Poverty and politics wrecked the city's schools. But Neil Levis found an education service being transformed.
Even Brookside would have rejected this storyline on the grounds that it would strain viewers' patience. One of Britain's biggest cities is given a damning report on the way it runs its schools. The director of education and five of his deputies are pushed out. The Government - driven by an agenda that says the private sector has a lot to offer struggling local education authorities - sets tough recovery targets for the city. Many think Liverpool's education department is being lined up for a prototype privatisation, which might even be extended beyond education to include all council services.
But, remarkably, within five months and under a temporary director on loan from a neighbouring authority the city hits the targets set by Whitehall; a new director of education, Colin Hilton, is appointed; the schools effectiveness service is restructured; and the whole administration is moved into better accommodation. Council officials, the Department for Education and Downing Street are locked in debate over what should happen next. Eventually, the Prime Minister and others are persuaded by the headteachers' associations to put Liverpool on a year's probation to see if it can sustain the progress.
A huge row erupts in Whitehall as the Chief Inspector of Schools, notoriously critical of local education authorities, is incandescent at Downing Street's U-turn. Twelve months later, another inspection gives Liverpool the thumbs-up. Champagne all round. Ofsted officials and senior government figures hail the city's achievement as a model of how to turn an education service around.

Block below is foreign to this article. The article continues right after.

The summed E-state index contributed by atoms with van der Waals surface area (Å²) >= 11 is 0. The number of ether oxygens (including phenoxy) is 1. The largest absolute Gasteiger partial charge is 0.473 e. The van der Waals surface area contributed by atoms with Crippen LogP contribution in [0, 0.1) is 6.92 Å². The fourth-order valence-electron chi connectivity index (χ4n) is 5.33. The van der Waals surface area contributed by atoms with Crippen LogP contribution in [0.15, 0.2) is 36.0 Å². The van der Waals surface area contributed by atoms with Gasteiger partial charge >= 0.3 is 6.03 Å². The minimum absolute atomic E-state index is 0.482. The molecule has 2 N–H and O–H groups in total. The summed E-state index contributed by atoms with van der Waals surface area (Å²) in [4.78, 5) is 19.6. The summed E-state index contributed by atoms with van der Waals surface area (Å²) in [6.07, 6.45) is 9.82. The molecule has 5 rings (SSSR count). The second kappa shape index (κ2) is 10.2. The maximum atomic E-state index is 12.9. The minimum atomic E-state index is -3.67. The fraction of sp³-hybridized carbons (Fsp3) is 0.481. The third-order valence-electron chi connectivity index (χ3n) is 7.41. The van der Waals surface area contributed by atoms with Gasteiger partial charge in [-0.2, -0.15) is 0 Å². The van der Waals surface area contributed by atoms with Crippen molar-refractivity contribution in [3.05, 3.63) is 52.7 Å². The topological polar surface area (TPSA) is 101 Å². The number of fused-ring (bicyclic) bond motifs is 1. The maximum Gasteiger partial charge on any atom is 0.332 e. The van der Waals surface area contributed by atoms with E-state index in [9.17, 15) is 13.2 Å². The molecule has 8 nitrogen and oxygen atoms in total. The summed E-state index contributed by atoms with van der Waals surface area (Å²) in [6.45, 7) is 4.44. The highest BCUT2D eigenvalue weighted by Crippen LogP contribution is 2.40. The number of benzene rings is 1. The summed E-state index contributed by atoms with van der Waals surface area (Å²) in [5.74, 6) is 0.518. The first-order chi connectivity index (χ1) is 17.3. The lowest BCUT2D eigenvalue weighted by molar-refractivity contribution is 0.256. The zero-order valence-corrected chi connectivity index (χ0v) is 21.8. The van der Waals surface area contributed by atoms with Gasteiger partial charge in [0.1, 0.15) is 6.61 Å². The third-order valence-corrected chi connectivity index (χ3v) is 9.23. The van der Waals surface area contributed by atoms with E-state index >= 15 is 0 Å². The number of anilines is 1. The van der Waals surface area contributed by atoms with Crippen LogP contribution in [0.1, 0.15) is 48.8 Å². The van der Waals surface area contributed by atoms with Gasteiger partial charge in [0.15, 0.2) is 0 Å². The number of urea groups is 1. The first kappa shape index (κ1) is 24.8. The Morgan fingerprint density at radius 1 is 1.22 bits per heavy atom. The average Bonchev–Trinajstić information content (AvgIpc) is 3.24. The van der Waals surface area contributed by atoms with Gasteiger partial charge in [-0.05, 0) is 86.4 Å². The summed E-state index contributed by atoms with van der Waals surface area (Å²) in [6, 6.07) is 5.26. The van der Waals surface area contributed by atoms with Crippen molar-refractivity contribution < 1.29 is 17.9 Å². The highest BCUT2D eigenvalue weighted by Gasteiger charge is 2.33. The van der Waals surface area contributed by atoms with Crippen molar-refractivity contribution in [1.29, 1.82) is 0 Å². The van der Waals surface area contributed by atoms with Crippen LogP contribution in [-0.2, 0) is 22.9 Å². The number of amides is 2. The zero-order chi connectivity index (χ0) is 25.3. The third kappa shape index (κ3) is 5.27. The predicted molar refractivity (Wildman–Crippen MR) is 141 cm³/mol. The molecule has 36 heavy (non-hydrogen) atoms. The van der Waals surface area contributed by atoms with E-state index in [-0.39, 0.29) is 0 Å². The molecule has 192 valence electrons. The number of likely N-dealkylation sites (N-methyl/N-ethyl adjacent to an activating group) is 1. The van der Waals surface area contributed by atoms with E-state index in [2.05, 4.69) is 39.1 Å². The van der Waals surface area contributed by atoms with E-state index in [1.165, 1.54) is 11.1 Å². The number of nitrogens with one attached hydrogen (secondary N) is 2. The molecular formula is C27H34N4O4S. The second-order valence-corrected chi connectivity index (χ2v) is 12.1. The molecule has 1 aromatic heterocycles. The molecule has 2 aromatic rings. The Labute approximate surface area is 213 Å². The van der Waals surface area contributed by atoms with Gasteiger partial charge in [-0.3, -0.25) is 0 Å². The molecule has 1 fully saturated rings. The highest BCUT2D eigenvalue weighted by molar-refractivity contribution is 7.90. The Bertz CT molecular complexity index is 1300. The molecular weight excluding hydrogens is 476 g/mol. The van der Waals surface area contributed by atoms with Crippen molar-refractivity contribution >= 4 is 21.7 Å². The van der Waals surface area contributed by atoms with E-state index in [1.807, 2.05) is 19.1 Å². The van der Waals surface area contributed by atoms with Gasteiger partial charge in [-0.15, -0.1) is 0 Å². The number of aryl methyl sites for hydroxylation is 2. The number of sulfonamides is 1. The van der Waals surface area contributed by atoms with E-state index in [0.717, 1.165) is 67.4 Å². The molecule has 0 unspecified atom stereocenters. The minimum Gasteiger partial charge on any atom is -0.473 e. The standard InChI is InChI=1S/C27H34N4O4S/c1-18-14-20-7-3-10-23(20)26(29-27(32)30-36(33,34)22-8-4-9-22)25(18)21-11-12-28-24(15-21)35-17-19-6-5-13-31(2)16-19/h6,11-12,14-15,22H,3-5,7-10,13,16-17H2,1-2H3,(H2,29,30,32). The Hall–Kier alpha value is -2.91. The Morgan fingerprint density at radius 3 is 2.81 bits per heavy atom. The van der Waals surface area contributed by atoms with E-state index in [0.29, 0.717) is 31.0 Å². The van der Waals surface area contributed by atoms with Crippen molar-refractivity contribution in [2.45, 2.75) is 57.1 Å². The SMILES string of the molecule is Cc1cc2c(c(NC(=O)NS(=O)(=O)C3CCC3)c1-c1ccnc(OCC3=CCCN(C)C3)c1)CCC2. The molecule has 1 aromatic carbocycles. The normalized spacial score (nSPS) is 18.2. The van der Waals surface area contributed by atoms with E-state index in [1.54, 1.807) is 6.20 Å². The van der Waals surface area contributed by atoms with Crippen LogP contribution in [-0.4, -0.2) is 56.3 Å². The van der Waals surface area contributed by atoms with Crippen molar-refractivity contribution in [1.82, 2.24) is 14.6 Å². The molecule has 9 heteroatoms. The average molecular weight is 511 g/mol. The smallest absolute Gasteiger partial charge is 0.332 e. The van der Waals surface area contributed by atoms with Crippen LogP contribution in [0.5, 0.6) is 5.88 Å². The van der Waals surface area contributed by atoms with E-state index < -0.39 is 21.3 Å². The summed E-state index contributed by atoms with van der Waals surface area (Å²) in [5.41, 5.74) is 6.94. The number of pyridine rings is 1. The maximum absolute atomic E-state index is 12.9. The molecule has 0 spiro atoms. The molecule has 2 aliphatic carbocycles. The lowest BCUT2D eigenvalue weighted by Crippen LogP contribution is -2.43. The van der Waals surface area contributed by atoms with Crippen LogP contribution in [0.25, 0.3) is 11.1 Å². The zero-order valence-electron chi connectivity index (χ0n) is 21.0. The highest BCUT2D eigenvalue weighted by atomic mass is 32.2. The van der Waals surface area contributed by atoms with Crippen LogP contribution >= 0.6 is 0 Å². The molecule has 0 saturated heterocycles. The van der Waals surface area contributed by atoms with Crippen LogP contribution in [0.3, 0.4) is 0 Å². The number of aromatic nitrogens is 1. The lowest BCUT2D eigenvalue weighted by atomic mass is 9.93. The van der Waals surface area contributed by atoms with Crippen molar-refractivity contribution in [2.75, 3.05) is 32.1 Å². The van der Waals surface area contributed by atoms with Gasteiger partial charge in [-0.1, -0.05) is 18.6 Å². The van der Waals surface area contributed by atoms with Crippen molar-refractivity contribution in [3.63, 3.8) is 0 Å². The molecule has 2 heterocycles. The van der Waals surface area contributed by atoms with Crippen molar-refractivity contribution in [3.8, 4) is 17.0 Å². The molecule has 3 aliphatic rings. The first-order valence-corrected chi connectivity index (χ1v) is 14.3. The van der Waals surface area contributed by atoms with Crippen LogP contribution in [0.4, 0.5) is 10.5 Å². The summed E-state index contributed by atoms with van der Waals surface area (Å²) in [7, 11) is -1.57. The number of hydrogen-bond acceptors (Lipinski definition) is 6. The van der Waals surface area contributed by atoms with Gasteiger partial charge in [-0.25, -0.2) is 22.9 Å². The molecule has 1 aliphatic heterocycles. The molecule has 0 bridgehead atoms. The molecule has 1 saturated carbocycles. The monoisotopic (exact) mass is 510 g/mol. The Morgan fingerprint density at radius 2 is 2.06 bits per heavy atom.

The story has received little media attention because Liverpool is cut off from the rest of the country - spiritually, at least. Paul Clein, the city's Liberal Democrat cabinet member for lifelong learning, commented on how insular he found everyone in the service when his party took control in May 1998 after years of Labour rule that went back to Derek Hatton's Militant days in the early 1980s.
However, Clein is quick to praise Estelle Morris and other Labour ministers who could have made political capital out of a Liberal Democrat council receiving such a damning report a year after taking office. Instead, their concern was to help put things right. And, as Clein says, neither Estelle Morris nor David Blunkett is at heart a privatiser.
Back in July 1999, Liverpool was heading towards privatisation but it never happened. The Lib-Dems' agenda was to banish the approach of the Hatton years. Crudely put, the prevailing philosophy had been provider-driven: the need to maintain jobs came before the will to provide the best possible service.
The council had just appointed a new chief executive, David Henshaw, to sort out the administration. He replaced the nine deputies he inherited with five executive directors. Each of these had responsibilities in another's area, to encourage joined-up administration. And Henshaw was determined to introduce one-stop shops to allow the public to make the most of council services.
In another initiative, the council is collaborating with BT to develop computer software so that information on a family can be accessed by different departments - enabling concerted action. As Henshaw says: "The kids who are causing problems at school are likely to be the same kids who social services are dealing with. It makes sense to simplify procedures."